Andy
  • AnnaCarinAnnaCarin Posts: 15Member
    edited November 1
    Andy,
    Congratulations on finding the VIN tag! So, it says Model 7_O and Car # 58462.
    I found a reference list of serial numbers at Glowplug's site, see https://hudsonrestoration1948-54.com/Serial Numbers HET CARS.pdf . On page 6 a footnote says that there were models 5M and 6M in 1918 (i.e. two subseries of the Series M ). I didn't spot any corresponding information for the Series O, but as 1920 had 10-0, 11-0 and 12-0 according to Butler, it makes sense to fill in the sequence with 7, 8 and 9 for 1919. I.e., it seems that Series O had three subseries named 7_O, 8_O and 9_O.
    I assume 7_O would've been the first one, beginning in May 1919. And the serial numbers for 4-p. coupes in the Series O were in the 58000 to 58999 range, according to the same file (plus, numbers below 58900 would be left-hand drive, if I understand correctly).


  • acosgroveacosgrove Posts: 16Member
    Did people refer to this vehicle as a "Doctor's Coupe" - the passengers seat is very small and folds into the firewall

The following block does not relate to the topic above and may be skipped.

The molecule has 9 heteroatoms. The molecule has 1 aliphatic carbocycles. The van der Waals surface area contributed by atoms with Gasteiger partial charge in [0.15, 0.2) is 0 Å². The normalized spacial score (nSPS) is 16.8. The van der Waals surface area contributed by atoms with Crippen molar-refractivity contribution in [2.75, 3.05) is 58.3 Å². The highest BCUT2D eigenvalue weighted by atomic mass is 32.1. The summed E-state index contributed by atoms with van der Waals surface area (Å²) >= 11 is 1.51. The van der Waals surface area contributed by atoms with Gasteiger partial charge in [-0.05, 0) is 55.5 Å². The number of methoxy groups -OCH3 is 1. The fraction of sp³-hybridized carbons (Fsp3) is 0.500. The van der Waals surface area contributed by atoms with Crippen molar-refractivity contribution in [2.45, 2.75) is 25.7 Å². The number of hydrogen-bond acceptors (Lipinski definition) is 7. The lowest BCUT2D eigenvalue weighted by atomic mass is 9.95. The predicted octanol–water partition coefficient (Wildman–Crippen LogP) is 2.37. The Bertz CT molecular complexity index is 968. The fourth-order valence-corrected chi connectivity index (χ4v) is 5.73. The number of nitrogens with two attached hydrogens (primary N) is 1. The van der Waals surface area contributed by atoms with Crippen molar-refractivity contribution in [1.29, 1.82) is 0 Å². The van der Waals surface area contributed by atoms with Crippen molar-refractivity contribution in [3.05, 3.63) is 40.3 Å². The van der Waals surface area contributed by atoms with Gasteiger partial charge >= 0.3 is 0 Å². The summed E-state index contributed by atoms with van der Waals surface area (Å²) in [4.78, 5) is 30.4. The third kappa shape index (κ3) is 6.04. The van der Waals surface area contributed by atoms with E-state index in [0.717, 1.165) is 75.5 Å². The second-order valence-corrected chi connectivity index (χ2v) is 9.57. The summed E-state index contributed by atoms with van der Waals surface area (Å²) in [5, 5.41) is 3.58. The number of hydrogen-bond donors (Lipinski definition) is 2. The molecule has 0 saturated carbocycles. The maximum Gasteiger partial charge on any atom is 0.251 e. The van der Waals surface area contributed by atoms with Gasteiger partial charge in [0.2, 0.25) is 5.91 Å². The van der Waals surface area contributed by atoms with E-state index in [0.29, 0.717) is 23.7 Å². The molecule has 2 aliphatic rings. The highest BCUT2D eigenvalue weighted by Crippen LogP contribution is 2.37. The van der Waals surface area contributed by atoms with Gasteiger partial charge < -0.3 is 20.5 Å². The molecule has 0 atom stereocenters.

• AnnaCarinAnnaCarin Posts: 15Member
    The Internet seems to think "doctor's coupe" is a later name, i.e. car companies didn't use it for such cars at the time. It's said to have been coined by a Ford Model T club member to denote a two-seater, and then maybe spilled over to other brands?

  • acosgroveacosgrove Posts: 16Member
    Interesting - thanks
  • faustmbfaustmb Posts: 1,301Senior Contributor
    acosgrove said:
    Did people refer to this vehicle as a "Doctor's Coupe" - the passengers seat is very small and folds into the firewall

    I’ve been told that this jump sear arrangement was more commonly called an Opera Coupe , so the lady passenger could sit in the rear and have room for her gown on the way to the opera.  

    Nice car ! 
  • acosgroveacosgrove Posts: 16Member
    Nice feature for the ladies
  • bent metalbent metal Posts: 1,562Senior Contributor
    Fantastic car!!
  • ToddhToddh Posts: 6Member
    I owned a 1920 4-passenger coupe.  Great car and a lot of power.  
  • acosgroveacosgrove Posts: 16Member
    Todd - Can you please send a couple of pictures of your 1920 - Thanks
  • ValVal Posts: 797Member
    Nice Car!
  • ToddhToddh Posts: 6Member

  • acosgroveacosgrove Posts: 16Member
    Sweet Ride ! ! !